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Honolulu Board of Water Supply finds potentially hazardous chemicals in drinking water


Chemicals used to make pesticides, waterproof carpets, and stain-resistant cookware have been detected in drinking water on Oʻahu.

Trace levels of dieldrin and perfluoropentanoic acid (PFPeA) were identified in the Pearl City Shaft and Aina Koa Well I. Both drinking water sources are part of the Honolulu-Windward-Pearl Harbor water system.

Health officials say drinking water from these areas is safe. The levels detected were far below health advisory limits.

The Department of Health health advisory for dieldrin is 0.2 micrograms per liter (ug/L). The detected levels in the Pearl City Shaft ranged from 0.0109 ug/L to 0.0121 ug/L.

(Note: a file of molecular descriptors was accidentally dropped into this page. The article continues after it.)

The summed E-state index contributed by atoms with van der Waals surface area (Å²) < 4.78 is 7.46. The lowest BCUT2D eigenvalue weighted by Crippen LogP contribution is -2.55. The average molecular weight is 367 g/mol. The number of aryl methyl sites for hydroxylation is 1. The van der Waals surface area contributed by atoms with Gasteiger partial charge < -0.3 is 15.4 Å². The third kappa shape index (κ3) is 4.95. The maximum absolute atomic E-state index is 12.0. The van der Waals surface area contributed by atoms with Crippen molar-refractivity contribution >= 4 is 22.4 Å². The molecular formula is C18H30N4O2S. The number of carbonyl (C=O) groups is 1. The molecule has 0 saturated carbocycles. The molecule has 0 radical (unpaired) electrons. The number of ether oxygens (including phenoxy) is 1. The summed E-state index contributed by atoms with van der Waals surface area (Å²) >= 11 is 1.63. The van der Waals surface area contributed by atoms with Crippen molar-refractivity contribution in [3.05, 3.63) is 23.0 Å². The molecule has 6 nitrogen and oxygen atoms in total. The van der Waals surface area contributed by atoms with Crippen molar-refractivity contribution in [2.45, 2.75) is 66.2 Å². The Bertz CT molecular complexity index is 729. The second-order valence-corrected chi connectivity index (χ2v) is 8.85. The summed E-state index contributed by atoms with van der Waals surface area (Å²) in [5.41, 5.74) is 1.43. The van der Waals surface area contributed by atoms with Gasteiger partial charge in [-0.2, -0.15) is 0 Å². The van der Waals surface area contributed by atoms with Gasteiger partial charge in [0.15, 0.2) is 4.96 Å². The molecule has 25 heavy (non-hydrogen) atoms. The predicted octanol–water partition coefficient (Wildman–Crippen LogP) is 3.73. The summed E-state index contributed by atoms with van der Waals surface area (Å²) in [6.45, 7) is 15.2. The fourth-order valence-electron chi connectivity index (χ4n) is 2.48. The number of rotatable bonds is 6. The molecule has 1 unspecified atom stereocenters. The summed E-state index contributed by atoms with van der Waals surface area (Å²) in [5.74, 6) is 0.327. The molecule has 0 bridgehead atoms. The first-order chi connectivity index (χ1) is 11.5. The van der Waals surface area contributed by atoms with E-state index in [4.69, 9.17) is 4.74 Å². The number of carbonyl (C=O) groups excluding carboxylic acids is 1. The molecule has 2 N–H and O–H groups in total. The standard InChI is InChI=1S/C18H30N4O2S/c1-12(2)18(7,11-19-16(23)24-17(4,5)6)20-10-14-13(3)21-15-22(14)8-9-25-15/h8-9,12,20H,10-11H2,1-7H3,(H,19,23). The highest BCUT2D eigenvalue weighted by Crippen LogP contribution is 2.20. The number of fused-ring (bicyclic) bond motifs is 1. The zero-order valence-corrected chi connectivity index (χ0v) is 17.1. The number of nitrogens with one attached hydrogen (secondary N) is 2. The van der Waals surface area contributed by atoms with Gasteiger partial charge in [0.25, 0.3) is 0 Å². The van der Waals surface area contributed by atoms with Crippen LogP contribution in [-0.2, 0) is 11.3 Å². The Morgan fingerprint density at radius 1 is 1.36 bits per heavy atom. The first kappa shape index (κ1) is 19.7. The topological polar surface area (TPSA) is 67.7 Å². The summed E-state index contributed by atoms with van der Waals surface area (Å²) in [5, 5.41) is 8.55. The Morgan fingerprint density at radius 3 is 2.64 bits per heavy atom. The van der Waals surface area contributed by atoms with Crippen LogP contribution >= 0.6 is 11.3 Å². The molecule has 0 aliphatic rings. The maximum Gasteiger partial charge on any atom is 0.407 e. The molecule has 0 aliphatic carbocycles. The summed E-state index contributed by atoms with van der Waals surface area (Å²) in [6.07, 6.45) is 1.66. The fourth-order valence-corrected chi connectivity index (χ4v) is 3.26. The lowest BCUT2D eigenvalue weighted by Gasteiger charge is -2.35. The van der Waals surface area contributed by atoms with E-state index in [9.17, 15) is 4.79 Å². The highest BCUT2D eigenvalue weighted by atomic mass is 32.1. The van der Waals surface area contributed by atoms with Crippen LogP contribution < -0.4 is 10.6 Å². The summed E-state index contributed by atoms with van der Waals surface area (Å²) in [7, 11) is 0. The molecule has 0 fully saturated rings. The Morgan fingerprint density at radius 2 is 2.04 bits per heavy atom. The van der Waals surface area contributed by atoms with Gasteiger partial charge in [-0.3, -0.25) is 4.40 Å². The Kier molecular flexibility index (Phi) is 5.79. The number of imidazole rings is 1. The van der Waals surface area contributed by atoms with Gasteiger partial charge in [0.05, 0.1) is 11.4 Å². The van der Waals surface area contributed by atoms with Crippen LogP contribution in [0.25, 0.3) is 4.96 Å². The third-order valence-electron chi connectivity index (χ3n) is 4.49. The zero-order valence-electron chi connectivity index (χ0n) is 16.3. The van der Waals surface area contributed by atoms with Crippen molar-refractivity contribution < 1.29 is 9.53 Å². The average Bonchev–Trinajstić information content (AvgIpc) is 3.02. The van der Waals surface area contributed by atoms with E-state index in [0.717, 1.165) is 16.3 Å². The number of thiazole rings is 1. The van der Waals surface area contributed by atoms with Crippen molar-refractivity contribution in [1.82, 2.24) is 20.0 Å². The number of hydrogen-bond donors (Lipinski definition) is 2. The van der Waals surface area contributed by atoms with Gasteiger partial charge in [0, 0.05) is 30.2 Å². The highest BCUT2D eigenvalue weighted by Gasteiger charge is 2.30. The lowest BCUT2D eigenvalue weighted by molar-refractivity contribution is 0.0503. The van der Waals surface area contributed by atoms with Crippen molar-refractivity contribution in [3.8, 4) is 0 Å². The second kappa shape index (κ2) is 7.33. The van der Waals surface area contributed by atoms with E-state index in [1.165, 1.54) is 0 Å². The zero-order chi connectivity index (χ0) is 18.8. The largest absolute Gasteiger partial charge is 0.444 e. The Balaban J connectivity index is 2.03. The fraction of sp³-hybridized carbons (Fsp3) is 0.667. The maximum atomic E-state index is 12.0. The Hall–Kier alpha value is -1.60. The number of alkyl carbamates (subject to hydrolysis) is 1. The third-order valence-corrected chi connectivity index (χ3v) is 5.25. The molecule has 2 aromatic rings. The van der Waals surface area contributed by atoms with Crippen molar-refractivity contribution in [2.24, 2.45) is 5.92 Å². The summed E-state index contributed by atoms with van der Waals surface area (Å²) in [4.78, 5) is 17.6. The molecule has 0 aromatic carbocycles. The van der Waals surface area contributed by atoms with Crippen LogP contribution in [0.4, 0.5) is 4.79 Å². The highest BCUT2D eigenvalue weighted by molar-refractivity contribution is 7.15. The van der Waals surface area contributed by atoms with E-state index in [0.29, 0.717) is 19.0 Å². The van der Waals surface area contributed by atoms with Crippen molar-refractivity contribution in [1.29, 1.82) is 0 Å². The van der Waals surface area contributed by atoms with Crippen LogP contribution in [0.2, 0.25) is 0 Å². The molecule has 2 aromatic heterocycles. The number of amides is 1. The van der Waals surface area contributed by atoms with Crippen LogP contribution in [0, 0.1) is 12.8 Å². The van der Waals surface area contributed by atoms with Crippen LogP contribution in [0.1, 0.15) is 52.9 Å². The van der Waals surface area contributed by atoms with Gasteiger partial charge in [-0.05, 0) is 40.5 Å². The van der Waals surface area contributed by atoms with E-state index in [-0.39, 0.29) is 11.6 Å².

Dieldrin is an organic chemical once used as a pesticide for controlling ground termites and may occur in drinking water by leaching into groundwater.

In April 2021, the DOH established a drinking water environmental action level for PFPeA- of 0.80 ug/L. The PFPeA level confirmed at the Aina Koa Well I ranged from 0.002 ug/L to 0.003 ug/L.

PFPeA can be used to make carpets, clothing, fabrics for furniture, paper packaging for food, and other materials designed to be waterproof, stain-resistant, or non-stick.

The state Department of Health and the Honolulu Board of Water Supply said they will continue to test the drinking water for potentially hazardous chemicals.

Zoe Dym was a news producer at Hawaiʻi Public Radio.
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